Student Council discusses AccessUVa changes
Student Council addressed recent changes to AccessUVa, the University’s financial aid program, at its representative body meeting Tuesday evening. The discussion was prompted by the Board of Visitors’ decision to eliminate all-grant aid, requiring students to take out loans as part of their financial aid package regardless of family income.
Council President Eric McDaniel, a fourth year College student, said the recent Board decision was based on the financial sustainability of the program and whether the University has enough funding for future financial aid.
“The AccessUVa package is guaranteed through your four years at the University,” McDaniel said. “The University doesn’t know if it has the funds for the program, so the conversation is a prioritization debate.”
Third-year Batten undergraduate student Eden Zekarias, however, expressed concerns to Council about the restrictions to the AccessUVa program. She said the changes could have far reaching negative implications on the financial accessibility of the University.
A number of online petitions seem to agree, asking the University to reinstate all-grant aid. One such petition on moveon.org, which has garnered more than 7,000 signatures, credits the all-grant system for fostering socio-economic diversity at the University.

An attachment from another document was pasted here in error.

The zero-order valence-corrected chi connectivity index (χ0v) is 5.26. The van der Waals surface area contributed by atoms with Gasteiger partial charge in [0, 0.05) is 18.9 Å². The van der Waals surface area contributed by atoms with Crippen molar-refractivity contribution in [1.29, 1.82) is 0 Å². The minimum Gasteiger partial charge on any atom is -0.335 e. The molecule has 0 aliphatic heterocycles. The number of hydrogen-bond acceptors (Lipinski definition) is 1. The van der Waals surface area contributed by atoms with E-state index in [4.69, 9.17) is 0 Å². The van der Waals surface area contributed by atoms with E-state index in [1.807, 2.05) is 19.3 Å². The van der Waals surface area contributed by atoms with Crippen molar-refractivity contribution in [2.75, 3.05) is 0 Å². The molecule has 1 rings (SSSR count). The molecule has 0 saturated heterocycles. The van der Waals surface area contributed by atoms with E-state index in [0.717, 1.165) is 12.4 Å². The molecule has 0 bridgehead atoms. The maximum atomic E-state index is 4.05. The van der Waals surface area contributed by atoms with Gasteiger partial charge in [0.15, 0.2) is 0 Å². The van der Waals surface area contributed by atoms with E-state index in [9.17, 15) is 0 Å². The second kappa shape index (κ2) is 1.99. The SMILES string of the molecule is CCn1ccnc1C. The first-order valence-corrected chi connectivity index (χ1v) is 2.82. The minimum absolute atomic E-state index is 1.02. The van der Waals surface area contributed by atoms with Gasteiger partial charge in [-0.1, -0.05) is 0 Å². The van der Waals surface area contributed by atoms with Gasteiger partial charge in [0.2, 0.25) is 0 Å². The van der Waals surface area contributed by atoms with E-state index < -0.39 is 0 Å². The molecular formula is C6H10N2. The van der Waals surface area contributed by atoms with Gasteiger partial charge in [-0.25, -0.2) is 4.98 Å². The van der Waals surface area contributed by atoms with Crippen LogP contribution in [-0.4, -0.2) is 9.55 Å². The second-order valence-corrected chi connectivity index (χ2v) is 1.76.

AccessUVa was instituted in February 2004. One of the program’s key tenets was to eliminate need-based loans for students whose family incomes are at or below 150 percent of the poverty level, replacing those loan with grants. Though effective, the program was growing too quickly, Chief Operating Officer Pat Hogan said at the August Board retreat.
During the 2012-13 school year, 2,953 students – 20 percent of the undergraduate population – received institutional grant aid, Steve Kimata, assistant vice president for Student Financial Services, said in an August interview. A University press release said the new loan requirements are projected to save the University $6 million annually by 2018.
During the summer, Council advocated keeping 100 percent of grant-based funding before the Board met to discuss the program, McDaniel said. “I think this is something that Student Council and students should keep a focus on,” McDaniel said. “It’s an unfortunate casualty in the shifting landscape of higher education,.”
Zekarias said she was skeptical of the idea that the University lacks funding to support student grant aid.
“When we see all of the new buildings around us, I think we need to start asking questions about where our money is going,” Zekarias said. “Though this is a practical logic that is used to maximize benefits while cutting costs, we are targeting students from low socioeconomic backgrounds.”